Issue 11, July 2, 2012

White Grubs

We are set up to have large numbers of white grubs in turf this year. Adult beetles of Japanese beetle and the two masked chafer species are numerous throughout most of the state. Corresponding hot, dry weather will concentrate egg-laying in irrigated turf, resulting in high numbers of white grubs.

For the third year in a row, Japanese beetle adults are relatively few in central Illinois east of Mahomet. This phenomenon extends across central Indiana and central Ohio. Although weather conditions have been conducive to high numbers of beetles, they have not appeared. It is thought that there may be an undiscovered disease reducing population numbers. Inspections of various life stages have not revealed increased incidence of known parasite infestation or disease infection.

White grub larva.

Adult Japanese beetles and masked chafers appear to be attracted to green, healthy grass to lay their eggs. All three species tunnel into the soil to lay their eggs. Obviously, irrigated moist, soft soil is easier to dig into than unwatered, hot, dry soil. Research on southern masked chafer eggs has determined that they do not hatch at soil temperatures above 87 degrees F with soil moisture of 12.2% or below. As the soil temperature increases, the required soil moisture for hatch increases. In comparison, at 87 degrees F soil temperature and 18% moisture, over 70% of eggs hatch. The resulting white grubs survive better under moister soil. In hot, dry soil at 93 degrees F and 13.3% soil moisture, only 1.7% of southern masked chafer grubs survive. In hot, moist soil at 85.6 degrees F but 22.4% moisture, 56.7% of the grubs survive. These are additional reasons why adult beetles avoid dry soil when laying eggs.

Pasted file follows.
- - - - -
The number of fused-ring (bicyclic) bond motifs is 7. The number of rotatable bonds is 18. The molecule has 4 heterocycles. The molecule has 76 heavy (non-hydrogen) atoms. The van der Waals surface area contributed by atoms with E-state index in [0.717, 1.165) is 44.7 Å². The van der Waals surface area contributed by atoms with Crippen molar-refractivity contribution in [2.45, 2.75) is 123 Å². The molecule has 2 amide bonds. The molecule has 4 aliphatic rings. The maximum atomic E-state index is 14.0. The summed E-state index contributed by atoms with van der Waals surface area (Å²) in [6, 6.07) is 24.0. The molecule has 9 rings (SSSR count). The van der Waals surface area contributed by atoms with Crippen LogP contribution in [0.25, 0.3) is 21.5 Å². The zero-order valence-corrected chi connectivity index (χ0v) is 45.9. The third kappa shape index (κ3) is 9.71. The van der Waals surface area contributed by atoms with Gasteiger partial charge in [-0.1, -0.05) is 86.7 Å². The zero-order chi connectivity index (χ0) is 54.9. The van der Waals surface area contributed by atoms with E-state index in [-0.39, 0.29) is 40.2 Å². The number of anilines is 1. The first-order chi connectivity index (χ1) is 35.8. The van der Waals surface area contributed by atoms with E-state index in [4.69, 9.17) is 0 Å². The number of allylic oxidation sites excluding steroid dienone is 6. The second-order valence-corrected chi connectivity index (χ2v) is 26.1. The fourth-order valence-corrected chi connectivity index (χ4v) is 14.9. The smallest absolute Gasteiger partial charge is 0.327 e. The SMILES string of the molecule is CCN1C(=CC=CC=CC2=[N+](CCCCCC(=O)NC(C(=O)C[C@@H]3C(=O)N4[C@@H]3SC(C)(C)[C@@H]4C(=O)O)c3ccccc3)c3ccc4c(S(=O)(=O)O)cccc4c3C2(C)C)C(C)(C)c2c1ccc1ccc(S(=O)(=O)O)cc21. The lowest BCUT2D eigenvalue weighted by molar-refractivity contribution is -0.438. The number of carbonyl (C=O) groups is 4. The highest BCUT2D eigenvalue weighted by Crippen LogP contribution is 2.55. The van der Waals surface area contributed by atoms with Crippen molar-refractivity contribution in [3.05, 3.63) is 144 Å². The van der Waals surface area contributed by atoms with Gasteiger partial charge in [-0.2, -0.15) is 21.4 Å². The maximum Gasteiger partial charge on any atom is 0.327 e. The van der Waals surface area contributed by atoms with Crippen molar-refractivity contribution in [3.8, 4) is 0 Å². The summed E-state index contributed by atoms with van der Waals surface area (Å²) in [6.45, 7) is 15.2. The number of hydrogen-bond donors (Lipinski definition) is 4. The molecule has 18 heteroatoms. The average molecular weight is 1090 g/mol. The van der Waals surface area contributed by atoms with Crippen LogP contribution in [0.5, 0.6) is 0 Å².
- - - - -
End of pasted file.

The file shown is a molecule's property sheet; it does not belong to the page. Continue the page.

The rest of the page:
Application of a long-lasting white grub insecticide is recommended during July to irrigated turf in areas where beetles are numerous. This includes chlorantroniliprole (Acelepryn), clothianidin (Arena), imidacloprid (Merit), or thiamethoxam (Meridian). In recent years, we have also recommended halofenozide (Mach 2) for this application. However, widespread failures of this product across the U.S. have been reported, possibly due to microbial degradation. In microbial degradation, microbes adapt to eat the pesticide. If you have had good results with Mach 2 in the past, feel free to continue using it but rotation with at least one other of the above insecticides on a yearly basis is recommended. (Phil Nixon)

Phil Nixon

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